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Continuous renal replacement therapy (CRRT) set-ups

CRRT at a glance

Continuous Renal Replacement Therapy (CRRT)
Controls the patient’s fluid status, by enabling gentle fluid removal
Cleans the patient’s blood with an electrolyte solution
Removes uremic toxins
Corrects electrolyte and acid base abnormalities
Requires extracorporeal blood circuit (“veno-venous access”)
Normally a continuous therapy, but may be unavoidably interrupted – for example, due to bag and filter changes, surgery, CT scans etc.

multiFiltrate Ci-Ca® EMiC®2

When Ci-Ca® and EMiC®2 are combined the patient benefits from an established Ci-Ca CVVHD protocol as well as an increased middle-molecule clearance. For more details see:

EMiC®2 filter 

Continuous Veno-Venous Hemofiltration (CVVH)

CVVH is a convection based therapy. Blood is pumped through the blood compartment of the filter and a significant filtrate flow is produced by action of the filtrate pump. This filtrate flow requires compensation by infusion of a substitution fluid to the blood flow pre- or post-filter. This way, high filtrate flows can be generated which enhances solute removal.

Continuous Veno-Venous Hemodiafiltration (CVVHDF)

CVVHDF combines the use of both, diffusion and convection therapies. Blood is pumped through the blood compartment of the filter and dialysate flows counter-currently. The counter-current flow optimizes the diffusion gradient and, thus, the resulting diffusive clearances. In addition, a substitution fluid is infused into the blood flow either pre- or post-filter. This is paralleled by filtration of plasma water across the membrane resulting in convective clearance.


Continuous Veno-Venous Hemodiafiltration in predilution (Pre-CVVHDF)

Continuous Veno-Venous Hemodiafiltration in postdilution (Post-CVVHDF)

CRRT vs. iHD

Renal replacement therapy (RRT) for the treatment of acute kidney injury (AKI) is mostly realized as extracorporeal blood purification.

Among the extracorporeal blood purification methods, mainly CRRT and intermittent hemodialysis (iHD) are used to treat AKI. Intermittent hemodialysis means application of RRT as it is otherwise applied in chronic dialysis patients with treatment duration of, e.g., 4 hours.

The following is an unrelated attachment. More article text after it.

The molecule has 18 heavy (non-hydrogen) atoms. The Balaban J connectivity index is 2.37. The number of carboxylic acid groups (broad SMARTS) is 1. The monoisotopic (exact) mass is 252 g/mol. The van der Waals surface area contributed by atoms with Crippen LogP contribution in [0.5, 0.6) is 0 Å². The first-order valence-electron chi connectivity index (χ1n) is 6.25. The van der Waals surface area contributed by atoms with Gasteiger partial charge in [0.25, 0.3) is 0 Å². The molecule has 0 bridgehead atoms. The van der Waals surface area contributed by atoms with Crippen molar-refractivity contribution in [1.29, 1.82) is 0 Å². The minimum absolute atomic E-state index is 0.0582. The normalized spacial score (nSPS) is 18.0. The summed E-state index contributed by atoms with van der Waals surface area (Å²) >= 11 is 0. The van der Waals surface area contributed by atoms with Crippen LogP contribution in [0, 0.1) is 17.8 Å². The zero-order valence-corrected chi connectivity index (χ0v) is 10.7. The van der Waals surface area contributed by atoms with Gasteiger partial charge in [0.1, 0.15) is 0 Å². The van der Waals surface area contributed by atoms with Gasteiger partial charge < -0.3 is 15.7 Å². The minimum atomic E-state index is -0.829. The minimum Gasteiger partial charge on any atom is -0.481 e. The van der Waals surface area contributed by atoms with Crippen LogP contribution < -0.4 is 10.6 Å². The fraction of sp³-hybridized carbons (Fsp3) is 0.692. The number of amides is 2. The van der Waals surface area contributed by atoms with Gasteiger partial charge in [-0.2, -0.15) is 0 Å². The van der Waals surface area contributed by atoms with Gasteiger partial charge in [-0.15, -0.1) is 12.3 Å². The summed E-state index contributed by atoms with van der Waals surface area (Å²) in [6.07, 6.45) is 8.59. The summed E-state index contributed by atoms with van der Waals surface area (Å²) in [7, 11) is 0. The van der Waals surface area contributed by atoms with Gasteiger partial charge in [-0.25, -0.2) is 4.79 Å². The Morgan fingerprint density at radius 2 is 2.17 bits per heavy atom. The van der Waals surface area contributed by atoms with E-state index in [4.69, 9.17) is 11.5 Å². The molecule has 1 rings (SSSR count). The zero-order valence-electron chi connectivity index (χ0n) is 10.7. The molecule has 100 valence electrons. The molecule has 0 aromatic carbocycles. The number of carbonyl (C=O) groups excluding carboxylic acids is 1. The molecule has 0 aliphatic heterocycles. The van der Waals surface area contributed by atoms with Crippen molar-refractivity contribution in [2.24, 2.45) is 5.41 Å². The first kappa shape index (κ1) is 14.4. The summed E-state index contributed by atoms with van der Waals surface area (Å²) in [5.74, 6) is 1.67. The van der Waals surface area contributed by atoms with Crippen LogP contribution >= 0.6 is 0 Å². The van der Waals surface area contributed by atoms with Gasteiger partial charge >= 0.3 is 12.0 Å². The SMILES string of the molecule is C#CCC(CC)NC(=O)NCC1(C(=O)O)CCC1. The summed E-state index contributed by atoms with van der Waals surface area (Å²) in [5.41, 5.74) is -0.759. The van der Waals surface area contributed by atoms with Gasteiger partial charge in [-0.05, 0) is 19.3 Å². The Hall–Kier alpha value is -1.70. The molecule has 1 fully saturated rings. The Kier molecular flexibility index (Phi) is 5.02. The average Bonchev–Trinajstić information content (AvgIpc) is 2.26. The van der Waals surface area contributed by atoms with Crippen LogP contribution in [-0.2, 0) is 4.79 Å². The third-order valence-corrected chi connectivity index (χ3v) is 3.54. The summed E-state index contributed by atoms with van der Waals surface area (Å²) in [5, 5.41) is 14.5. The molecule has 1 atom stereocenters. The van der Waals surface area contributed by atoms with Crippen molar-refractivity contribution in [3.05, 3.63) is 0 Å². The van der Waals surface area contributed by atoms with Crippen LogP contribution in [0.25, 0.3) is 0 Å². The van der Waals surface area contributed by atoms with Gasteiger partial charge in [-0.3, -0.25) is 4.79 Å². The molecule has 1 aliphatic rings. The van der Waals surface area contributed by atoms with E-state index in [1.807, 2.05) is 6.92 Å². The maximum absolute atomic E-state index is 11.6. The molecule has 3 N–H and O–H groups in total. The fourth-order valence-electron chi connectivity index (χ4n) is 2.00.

In addition to CRRT and iHD, hybrid therapies are also used in some centers.

These hybrid therapies are characterized by:

  • Longer therapy duration (e.g., 8 to 12 hours per session) which allows for lower blood and dialysate flows.
  • Daily application (or almost daily). 

One hybrid therapy is SLEDD (Slow Extended Daily Dialysis), which is used to describe slow (meaning relatively low blood and dialysate flows), extended (meaning duration clearly exceeding the typical 4 – 5 hours of iHD) dialysis treatments being applied daily.

From point of both efficacy and patient tolerability, these therapy forms can be considered as in-between CRRT and iHD.


The advantages of CRRT and iHD

  • CRRT therapy is steadier and gentler
  • iHD therapy is quicker resulting in faster changes in the patient
  • Renal recovery has been shown to be better with CRRT, including more likely avoidance of chronic dialysis dependency after AKI
  • With respect to mortality, no difference could so far be proven
Advantages of CRRT Advantages of iHD
  • Slow fluid removal possible

    • Better hemodynamic stability

    • No need to restrict infusions / parenteral nutrition

  • Slower, more gentle metabolic / osmotic fluctuations

    • Lower risk for cerebral edema

  • Higher treatment dose possible due to continuous clearance

  • Better recovery of renal function 

  • Faster detoxification, e.g., faster correction of hyperkalemia 

  • Patient immobilized only for a few hours

  • Limited duration of anticoagulation, maybe treatment feasible without anticoagulation 

Multiple large studies from different continents have demonstrated better renal recovery when CRRT was used.1,2,3 Summarizing the results of these and many further studies, Schneider et al. concluded in a meta-analysis, that patients starting treatment of AKI with an intermittent RRT modality “had a 1.7 times increased risk of remaining dialysis dependent as compared with those who initially received CRRT”.4

More recently, Wald et al. published the results of the so far largest study comparing outcome after use of CRRT and iHD.5  This study clearly shows that starting the treatment of AKI with CRRT is associated with significantly better recovery of renal function and a lower incidence of chronic dialysis dependence.

As costs of subsequently needed chronic dialysis have a huge economic impact, Bellomo and Schneider conclude in an accompanying editorial: “The economic case for using conventional IHD [iHD instead of CRRT] collapses as the real cost of IHD is revealed by the study by Wald et al”.6 

In addition to pure economic evaluations, avoiding chronic dialysis after an AKI episode is an important medical and ethical goal given the high burden for the patient associated with chronic dialysis, further supporting the choice of CRRT as initial treatment modality in AKI.

1 Bell M et al., Intensive Care Medicine (2007); 33: 773-780

2 Uchino et al, The International journal of Artificial Organs (2007); 30: 281-292

3 Lin YF et al, The American Journal of Surgery (2009); 198: 325-332

4 Schneider AG et al., Intensive Care Medicine (2013); 39: 987-997

5 Wald R et al., Critical Care Medicine (2014); 42: 868-876

6 Bellomo R & Schneider AG, Critical Care Medicine (2014); 42: 990-991